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I came across the following series on a test today: $$\sum_{n=1}^{\infty}\frac {(n^3-n^2+3)(n^{5/3})} {n^5+10^{10}n^4-1}$$ The question was to figure out whether this converged absolutely, conditionally, or diverged.

Well, to start off I tried distributing the $(n^{5/3})$ and then rewriting the series with the exponents in fractional form. So it was $$\sum_{n=1}^{\infty}\frac {(n^{14/3}-n^{11/3}+3n^{5/3})} {n^{15/3}+10^{10}n^{12/3}-1}$$

I figured that it probably diverges because it "looks like" the p-series $\sum_{n=1}^{\infty}\frac 1 {n^{1/3}}$ but I didn't know how to test it further and actually show that it diverges. So after that I was stuck!

Can someone please help me understand how to do this problem?

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3 Answers 3

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Hint. You may just write, as $n \to +\infty$, $$ \frac {(n^3-n^2+3)(n^{5/3})} {n^5+10^{10}n^4-1} \sim \frac {n^3(n^{5/3})} {n^5}=\frac{1}{n^{1/3}} $$ then your initial series is divergent.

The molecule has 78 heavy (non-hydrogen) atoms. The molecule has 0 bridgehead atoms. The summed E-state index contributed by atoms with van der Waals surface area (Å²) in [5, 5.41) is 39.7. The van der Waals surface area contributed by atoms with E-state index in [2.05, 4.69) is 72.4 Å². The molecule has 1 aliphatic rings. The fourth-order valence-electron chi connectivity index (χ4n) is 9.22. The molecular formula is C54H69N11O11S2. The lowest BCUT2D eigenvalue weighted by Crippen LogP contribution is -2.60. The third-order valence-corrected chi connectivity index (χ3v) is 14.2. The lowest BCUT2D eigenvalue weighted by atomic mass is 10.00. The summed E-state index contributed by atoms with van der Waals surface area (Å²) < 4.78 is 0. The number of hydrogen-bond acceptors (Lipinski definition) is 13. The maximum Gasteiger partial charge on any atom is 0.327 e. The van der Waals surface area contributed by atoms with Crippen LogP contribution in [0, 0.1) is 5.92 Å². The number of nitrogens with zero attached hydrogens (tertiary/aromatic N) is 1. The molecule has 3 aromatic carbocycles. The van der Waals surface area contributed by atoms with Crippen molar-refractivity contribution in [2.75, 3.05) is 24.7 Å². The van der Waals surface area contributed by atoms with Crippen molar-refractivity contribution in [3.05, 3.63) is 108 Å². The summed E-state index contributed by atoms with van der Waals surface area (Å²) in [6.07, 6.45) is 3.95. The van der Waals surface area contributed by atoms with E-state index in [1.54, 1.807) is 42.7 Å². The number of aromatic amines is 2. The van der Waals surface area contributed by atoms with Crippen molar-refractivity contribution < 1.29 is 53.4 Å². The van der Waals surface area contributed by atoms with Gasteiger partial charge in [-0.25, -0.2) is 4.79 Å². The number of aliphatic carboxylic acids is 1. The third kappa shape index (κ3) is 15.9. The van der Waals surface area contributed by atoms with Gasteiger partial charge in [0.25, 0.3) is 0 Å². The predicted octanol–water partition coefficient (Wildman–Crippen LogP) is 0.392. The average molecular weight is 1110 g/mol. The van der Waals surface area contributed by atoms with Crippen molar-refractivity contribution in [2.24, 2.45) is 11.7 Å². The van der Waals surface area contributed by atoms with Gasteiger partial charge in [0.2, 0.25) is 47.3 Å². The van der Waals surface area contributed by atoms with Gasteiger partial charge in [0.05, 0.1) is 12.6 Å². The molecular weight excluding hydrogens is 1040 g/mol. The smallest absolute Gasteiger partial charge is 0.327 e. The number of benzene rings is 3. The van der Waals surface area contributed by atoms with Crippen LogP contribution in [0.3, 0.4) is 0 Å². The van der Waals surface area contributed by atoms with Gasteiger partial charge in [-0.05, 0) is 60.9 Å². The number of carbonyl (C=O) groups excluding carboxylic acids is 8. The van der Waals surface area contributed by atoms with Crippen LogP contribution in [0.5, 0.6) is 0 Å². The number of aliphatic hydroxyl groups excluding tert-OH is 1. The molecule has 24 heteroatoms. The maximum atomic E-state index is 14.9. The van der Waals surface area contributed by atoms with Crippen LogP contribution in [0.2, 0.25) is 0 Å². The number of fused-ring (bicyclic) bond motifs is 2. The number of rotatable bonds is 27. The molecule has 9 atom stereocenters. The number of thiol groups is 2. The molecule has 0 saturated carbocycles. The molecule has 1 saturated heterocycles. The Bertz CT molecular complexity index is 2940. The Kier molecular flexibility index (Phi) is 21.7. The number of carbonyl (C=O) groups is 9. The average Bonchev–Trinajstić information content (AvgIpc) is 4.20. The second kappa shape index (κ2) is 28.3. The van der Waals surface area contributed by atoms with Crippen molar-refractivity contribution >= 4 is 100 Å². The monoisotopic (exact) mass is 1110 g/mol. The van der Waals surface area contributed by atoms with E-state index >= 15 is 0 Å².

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  • $\begingroup$ I liked both your and learnmore's answers, but I slightly preferred this one because of its simplicity. $\endgroup$
    – Asker
    Commented Feb 4, 2015 at 4:20
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Compare the series with $v_n=\dfrac{1}{n^\frac{1}{3}}$ and check the limit $\dfrac{u_n}{v_n}$ as $n \rightarrow \infty$ .You will find it to be 1 which is non-zero and finite.Hence the two series converge or diverge together.But by $p-$ test $v_n$ diverges

Thus original series $u_n$ also ...

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You are correct. Divide the numerator and denominator by $n^{14/3}$ and you get:

$$\sum_n \frac{1-n^{-1}+3n^{-3}}{n^{1/3}+10^{10}n^{-2/3}-n^{-14/3}}$$

When $n^{2/3}>10^{10}$, the numerator is bigger than $1/2$, and the denominator is less than $2n^{1/3}$. So for large enough $n$, the terms are bigger than $\frac{1}{2n^{1/3}}$.

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